James: So we did our first show in 2019, where we got nominated and everything, and then it ended up like “Right, we need to go back, we need to write a second show.” That first show basically took about two years to write and then it was like, “Well, we have to do this one in a year whilst also still performing the old show.” We were writing the Bagbeard show and it was going okay . . . Well, looking back at the time it felt that was going okay, but now, it’s like “If we did that, that’d be awful!” Someone talks about putting a script away for a bit. You write it, put a script away, and then just come back and try and remember the best bits of it. We inadvertently got that opportunity with COVID.
What is it about absurdist comedy that you think makes it so entertaining?
Michael: I don’t know! It’s just what we’ve always been drawn to. I think there’s something quite nice about it as well . . . I mean, it can be really annoying, but when it’s done right, I think it’s got the ability for anyone to enjoy it. I feel it’s not necessary. Growing up watching The Simpsons and stuff like that, which goes to some really quite absurd places at times, and you can be any age and enjoy that. It’s not necessarily “Oh, that’s a kid’s joke,” or “That’s an adult’s joke.” I think that’s what we like about it. And it’s informed by just the kind of stuff we watched.
James: I don’t know why! Silliness, when done right . . . People really gravitate towards it. The Mighty Boosh was a huge inspiration for us. What’s funny about that is when they commit to stuff and push it as far as they can and they play it deadly, deadly serious. It’s also like Airplane! and The Naked Gun with Leslie Nielsen in the way the delivers all his stuff. It’s not that much about winking to the audience or commenting on stuff, but they’re not too cool to do it either.
Do you have any lines in the show that you’re particularly proud of?
James: Probably, but I don’t think any of them are funny!
Michael: It’s the ones that took ages, the structural ones, that I’m proud of because hopefully, you don’t even realize what that line is doing. It’s setting something up for later, but it’s not the funny stuff. I guess the Bagbeard dialogue and the way we use that. I’m quite proud of how that comes back and how even though he just says for words, we get a lot of comedy and then a nice bit of pathos at the end within that limited dialogue.
James: There’s a line we were talking about where he [Michael] is the mayor at the start and he goes “This will be a festival to remember!” and me and Michael love that line, it just sets up the whole show, but no audience member likes it!
Michael: There’s the old adage “Show don’t tell”. We try and do quite cinematic stuff, so obviously, a lot harder to show and not tell in theatre because you can’t just do a zoom-in, you can’t steer the viewer’s eye towards an item like “This is going to be important!” It’s just lines. “Hey, remember this everyone?” I know that’s not funny-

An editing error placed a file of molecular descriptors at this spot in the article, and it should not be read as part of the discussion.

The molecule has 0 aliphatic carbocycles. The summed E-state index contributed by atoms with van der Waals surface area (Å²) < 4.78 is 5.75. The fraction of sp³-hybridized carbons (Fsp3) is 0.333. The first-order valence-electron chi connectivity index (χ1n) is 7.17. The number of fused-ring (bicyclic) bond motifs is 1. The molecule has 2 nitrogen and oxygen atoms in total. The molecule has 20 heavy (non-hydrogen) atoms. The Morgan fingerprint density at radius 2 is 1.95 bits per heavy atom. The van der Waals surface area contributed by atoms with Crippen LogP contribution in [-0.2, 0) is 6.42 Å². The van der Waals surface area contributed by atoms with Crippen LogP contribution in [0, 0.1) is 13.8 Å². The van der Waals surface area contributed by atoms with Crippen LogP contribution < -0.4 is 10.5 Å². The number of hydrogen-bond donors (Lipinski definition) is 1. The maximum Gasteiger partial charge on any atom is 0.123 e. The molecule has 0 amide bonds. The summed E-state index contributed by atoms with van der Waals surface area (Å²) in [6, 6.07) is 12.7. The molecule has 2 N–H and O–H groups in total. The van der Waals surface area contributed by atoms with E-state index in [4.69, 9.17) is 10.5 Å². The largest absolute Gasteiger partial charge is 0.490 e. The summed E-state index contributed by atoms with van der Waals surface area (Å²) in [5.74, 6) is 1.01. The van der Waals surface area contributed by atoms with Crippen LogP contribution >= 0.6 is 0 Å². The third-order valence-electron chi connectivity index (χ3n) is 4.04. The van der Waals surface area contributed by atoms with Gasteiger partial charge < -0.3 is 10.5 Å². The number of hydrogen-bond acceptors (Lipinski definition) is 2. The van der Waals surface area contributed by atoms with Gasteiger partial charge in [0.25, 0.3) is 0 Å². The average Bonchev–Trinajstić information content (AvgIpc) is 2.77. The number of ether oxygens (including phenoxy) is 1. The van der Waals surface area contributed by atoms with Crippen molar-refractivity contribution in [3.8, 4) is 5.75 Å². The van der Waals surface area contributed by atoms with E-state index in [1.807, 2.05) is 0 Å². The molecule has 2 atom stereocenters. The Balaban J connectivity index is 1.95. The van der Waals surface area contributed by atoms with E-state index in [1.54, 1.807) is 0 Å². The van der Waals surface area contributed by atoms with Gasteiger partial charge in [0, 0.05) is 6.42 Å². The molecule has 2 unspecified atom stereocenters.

James: It could be funny later on!
You’ll get it later, just remember it!
James: Some of the burger stuff I find very funny. Like, “Burgers have sauce” . . . That means nothing if you haven’t seen the show!
Michael: Or Ed says that line at the end, “Jokes are funny,” and that never gets a laugh and I think it’s funny! [Laughs]
What do you hope audiences take away from Bagbeard?
Michael: I hope they have a really nice time, that’s genuinely it. Just a nice hour of escapist fun. I hope it does have a sense of joyfulness as well, at the end – We were keen to have that. We do some sketch night stuff and you can just “Silly, silly, silly”, but for an hour. I think that can wear thin. What’s this? What’s that? What’s at stake here if it’s just all silly bollocks and doesn’t mean anything? What we get really excited by is if you can get to a point where people are emotionally invested in the bollocks and then it becomes funnier that people are that emotionally invested in a guy with a bag on his face and all this stuff. If people can get a real sense of joy afterward, that’s fun. We’re happy.
James: Yeah, just for people to enjoy it and tell people about it!
Michael: [Laughs] Follow Ed Jones on Instagram!
What is a question you’ve always wanted to be asked about Bagbeard and how would you answer it?
James: How many TV shows would you like?
James: What was the hardest bit to do? There’s a bit where I only say four words and we have this whole bit of dialogue where I’m able to have a full-on conversation with the characters just saying these four words over and over again and people are like, “How long did that take you to write?” That took us like an hour. What took us so long was, “Why does this character help this character?” Things like that. We spent agonizing days trying to figure it out.
Michael: It’s so boring! You only notice it when it doesn’t work. You don’t notice that sort of stuff when it does work.
James: But you need to have it, all the same. Maybe, “How did the Bagbeard character come about?” When I was in uni, we were doing a play. We were rehearsing it in our old university, but we’d all graduated. We went back to Norwich, but I live in Northern Ireland. So I came over on a flight and I had nowhere to stay, but I didn’t want to pay for the B&B service at the university because I was just like, “No, I’ve got mates, they’ll let me stay!” And they wouldn’t let me stay. But then a friend did offer me a tent. So then I ended up staying in the woods of my old university in a tent and I would put the bag on my face. Then, when we were all staying in nice accommodation, we were like, “Don’t go into Bagbeard’s Woods! There’s a guy there!”
Michael: It was funny when we were rehearsing, they were doing uni tours for prospective new students, it’s like, “Here’s some ex-students of ours rehearsing a play!” “I live in the woods. Don’t go here!”
James: And they’re like, “Oh, wow, this university is great!” and I’d go “Yeah, I thought the same thing!” And then I’d put the bag on and head off into the woods. [Laughs]
Michael: Bit terrifying!
James: Yeah, absolutely terrifying. I stayed there two nights. One night, a friend stayed with me, and that was actually kind of fun – Felt a bit like Frodo and Sam. Second night was me by myself and I don’t think I got over twenty minutes of sleep. Any noise just terrified me. I was really into True Detective and I’d remember that and would lose my mind. But it’s all worked out! [Laughs]
Finally, how would you describe Bagbeard in one word?
Michael: Joyful. Still-on-sale. That’s hyphenated!
Bagbeard will be playing at the Soho Theatre from 7 to 11 March. Tickets can be purchased here.